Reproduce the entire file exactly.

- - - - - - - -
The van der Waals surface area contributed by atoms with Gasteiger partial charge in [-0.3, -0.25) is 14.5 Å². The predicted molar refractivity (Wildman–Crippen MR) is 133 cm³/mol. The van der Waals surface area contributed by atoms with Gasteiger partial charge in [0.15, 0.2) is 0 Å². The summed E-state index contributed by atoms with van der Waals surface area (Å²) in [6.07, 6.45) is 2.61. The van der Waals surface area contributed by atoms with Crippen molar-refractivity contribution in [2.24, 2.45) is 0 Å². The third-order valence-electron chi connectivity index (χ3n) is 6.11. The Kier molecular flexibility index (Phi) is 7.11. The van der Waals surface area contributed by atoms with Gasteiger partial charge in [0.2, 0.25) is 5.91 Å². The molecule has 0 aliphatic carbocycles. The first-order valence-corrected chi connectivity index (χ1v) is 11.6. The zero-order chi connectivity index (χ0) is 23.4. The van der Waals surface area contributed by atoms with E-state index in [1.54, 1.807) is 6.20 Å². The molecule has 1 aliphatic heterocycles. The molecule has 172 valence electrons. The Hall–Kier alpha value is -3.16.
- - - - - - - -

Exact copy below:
The van der Waals surface area contributed by atoms with Gasteiger partial charge in [-0.3, -0.25) is 14.5 Å². The predicted molar refractivity (Wildman–Crippen MR) is 133 cm³/mol. The van der Waals surface area contributed by atoms with Gasteiger partial charge in [0.15, 0.2) is 0 Å². The summed E-state index contributed by atoms with van der Waals surface area (Å²) in [6.07, 6.45) is 2.61. The van der Waals surface area contributed by atoms with Crippen molar-refractivity contribution in [2.24, 2.45) is 0 Å². The third-order valence-electron chi connectivity index (χ3n) is 6.11. The Kier molecular flexibility index (Phi) is 7.11. The van der Waals surface area contributed by atoms with Gasteiger partial charge in [0.2, 0.25) is 5.91 Å². The molecule has 0 aliphatic carbocycles. The first-order valence-corrected chi connectivity index (χ1v) is 11.6. The zero-order chi connectivity index (χ0) is 23.4. The van der Waals surface area contributed by atoms with E-state index in [1.54, 1.807) is 6.20 Å². The molecule has 1 aliphatic heterocycles. The molecule has 172 valence electrons. The Hall–Kier alpha value is -3.16.